CES 2007 + iPhone
NFC More Phones
The thought of storing credit card or bank information on a cell phone is a scary one. After all, cell phones are notoriously easy to lose and/or break. Heaven forbid it is stolen and some thief makes off with your most sensitive information and makes purchases with your funds before you have a chance to suspend your account. According to the demos we saw this week, you can set aside at least some of those fears.
Near-field communications, or NFC, is simply a short distance radio technology that sends and receives information over a distance of about an inch. The tags measure about 1.5 by 1.5 inches and can store 1kb. There are other tags that can store 96 bits, which right now are far cheaper than the larger ones. Not Bluetooth and not RFID, it enables cell phones to become instant payment and info collecting devices in a number of different ways. We'll explain.
The most fascinating demo we saw was an integrated application on Nokia's 6131nfc phone, which we mentioned briefly in our CES Day 1 coverage. Starting with the basics, yes, the phone can be used for contactless payments. You're at QuickCheck, you forgot your wallet, you touch the phone to the reader and bang, your account is charged for the Gatorade and Lays potato chips that you needed to get you through the afternoon. The interface on the 6163nfc included all different levels of security that users can apply to the NFC radio for making payments, including password protection and more. To say it another way, your phone will not accidentally pay for some outrageous thing because you happen to wave it past a reader. And unless a thief steals your phone and is magically gifted at cracking passwords, no one else can use it or access your information.
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This is by far the simplest and most rudimentary way to use NFC. The banking information itself can be tied to a credit card, a debit account, a checking account and you can store multiple accounts on the phone, giving you the freedom to pay with whichever account is best at that time.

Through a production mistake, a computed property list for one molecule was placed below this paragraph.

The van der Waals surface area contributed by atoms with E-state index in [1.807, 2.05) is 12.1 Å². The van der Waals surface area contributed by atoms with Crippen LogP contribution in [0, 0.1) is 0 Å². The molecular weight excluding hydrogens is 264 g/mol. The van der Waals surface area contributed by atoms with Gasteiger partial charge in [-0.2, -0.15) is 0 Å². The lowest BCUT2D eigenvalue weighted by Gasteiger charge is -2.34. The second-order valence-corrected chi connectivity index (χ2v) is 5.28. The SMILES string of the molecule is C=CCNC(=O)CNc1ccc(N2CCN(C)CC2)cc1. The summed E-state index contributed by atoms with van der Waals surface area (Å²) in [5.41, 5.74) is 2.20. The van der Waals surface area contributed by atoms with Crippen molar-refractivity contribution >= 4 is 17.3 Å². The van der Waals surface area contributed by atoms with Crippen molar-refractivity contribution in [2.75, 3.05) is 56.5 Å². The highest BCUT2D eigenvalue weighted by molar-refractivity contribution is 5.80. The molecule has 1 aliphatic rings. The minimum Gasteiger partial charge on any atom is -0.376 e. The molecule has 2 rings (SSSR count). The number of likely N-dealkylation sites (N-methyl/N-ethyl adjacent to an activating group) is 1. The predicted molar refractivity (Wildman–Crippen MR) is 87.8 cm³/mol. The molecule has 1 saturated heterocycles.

The radios can be programmed with all sorts of different levels of interactions and we saw some pretty cool ones. Imagine your business card carrying your information electronically. Rather than trading cards, you simply tap your phone to someone else's card and pop, it instantly reads the card and adds the person's information to your contact database. Hate pairing your phone to a digital picture frame with Bluetooth? It's no longer a problem. The Nokia representative took our picture, tapped the phone to the digital frame, and the application automatically initiated the Bluetooth connection and transferred the image.
Because the NFC chips store very little information and are controlled by software applets you can download directly to your phone, the number of ways you can use NFC is virtually limitless. In Japan, where NFC enabled phones have been on the market for a few years, you can use your phone as a transit pass for trains or subways, as a work ID, and even as a key to open NFC enabled door locks, which you can now but for your home over there.
In speaking with a VISA representative, he said that their retail readers will reach full deployment in the U.S. within the next 18 to 24 months (by the way, that'll be 4 years behind our friends in Tokyo). We really think the potential here is unlimited. Being able to leave your wallet at home can be appealing. The day when we leave our houses with just our mobile phones is closer than you think.
You can see NFC in action here:
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